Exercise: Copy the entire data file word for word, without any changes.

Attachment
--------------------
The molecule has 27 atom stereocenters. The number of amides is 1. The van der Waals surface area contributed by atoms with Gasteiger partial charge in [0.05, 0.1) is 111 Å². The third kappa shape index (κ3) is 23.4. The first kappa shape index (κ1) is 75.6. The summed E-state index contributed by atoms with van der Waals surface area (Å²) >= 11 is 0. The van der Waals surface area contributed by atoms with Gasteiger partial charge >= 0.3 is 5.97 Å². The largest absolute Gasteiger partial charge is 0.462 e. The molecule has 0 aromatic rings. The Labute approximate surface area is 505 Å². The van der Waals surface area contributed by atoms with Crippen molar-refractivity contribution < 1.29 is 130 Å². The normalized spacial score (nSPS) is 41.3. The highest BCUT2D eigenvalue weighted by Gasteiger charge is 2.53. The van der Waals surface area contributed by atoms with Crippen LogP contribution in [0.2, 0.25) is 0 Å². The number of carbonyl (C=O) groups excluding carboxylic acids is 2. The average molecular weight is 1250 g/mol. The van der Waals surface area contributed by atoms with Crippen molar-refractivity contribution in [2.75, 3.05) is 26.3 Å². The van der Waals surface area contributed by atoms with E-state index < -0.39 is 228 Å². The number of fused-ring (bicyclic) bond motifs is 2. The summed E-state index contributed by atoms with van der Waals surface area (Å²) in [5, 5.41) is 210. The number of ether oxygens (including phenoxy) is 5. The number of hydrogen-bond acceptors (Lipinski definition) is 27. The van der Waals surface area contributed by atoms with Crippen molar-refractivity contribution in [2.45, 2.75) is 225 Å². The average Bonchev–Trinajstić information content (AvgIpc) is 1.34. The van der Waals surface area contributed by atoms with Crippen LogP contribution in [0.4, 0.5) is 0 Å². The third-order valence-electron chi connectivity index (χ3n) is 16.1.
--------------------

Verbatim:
The molecule has 27 atom stereocenters. The number of amides is 1. The van der Waals surface area contributed by atoms with Gasteiger partial charge in [0.05, 0.1) is 111 Å². The third kappa shape index (κ3) is 23.4. The first kappa shape index (κ1) is 75.6. The summed E-state index contributed by atoms with van der Waals surface area (Å²) >= 11 is 0. The van der Waals surface area contributed by atoms with Gasteiger partial charge >= 0.3 is 5.97 Å². The largest absolute Gasteiger partial charge is 0.462 e. The molecule has 0 aromatic rings. The Labute approximate surface area is 505 Å². The van der Waals surface area contributed by atoms with Crippen molar-refractivity contribution < 1.29 is 130 Å². The normalized spacial score (nSPS) is 41.3. The highest BCUT2D eigenvalue weighted by Gasteiger charge is 2.53. The van der Waals surface area contributed by atoms with Crippen LogP contribution in [0.2, 0.25) is 0 Å². The number of carbonyl (C=O) groups excluding carboxylic acids is 2. The average molecular weight is 1250 g/mol. The van der Waals surface area contributed by atoms with Crippen molar-refractivity contribution in [2.75, 3.05) is 26.3 Å². The van der Waals surface area contributed by atoms with E-state index < -0.39 is 228 Å². The number of fused-ring (bicyclic) bond motifs is 2. The summed E-state index contributed by atoms with van der Waals surface area (Å²) in [5, 5.41) is 210. The number of ether oxygens (including phenoxy) is 5. The number of hydrogen-bond acceptors (Lipinski definition) is 27. The van der Waals surface area contributed by atoms with Crippen molar-refractivity contribution in [2.45, 2.75) is 225 Å². The average Bonchev–Trinajstić information content (AvgIpc) is 1.34. The van der Waals surface area contributed by atoms with Crippen LogP contribution in [0.4, 0.5) is 0 Å². The third-order valence-electron chi connectivity index (χ3n) is 16.1.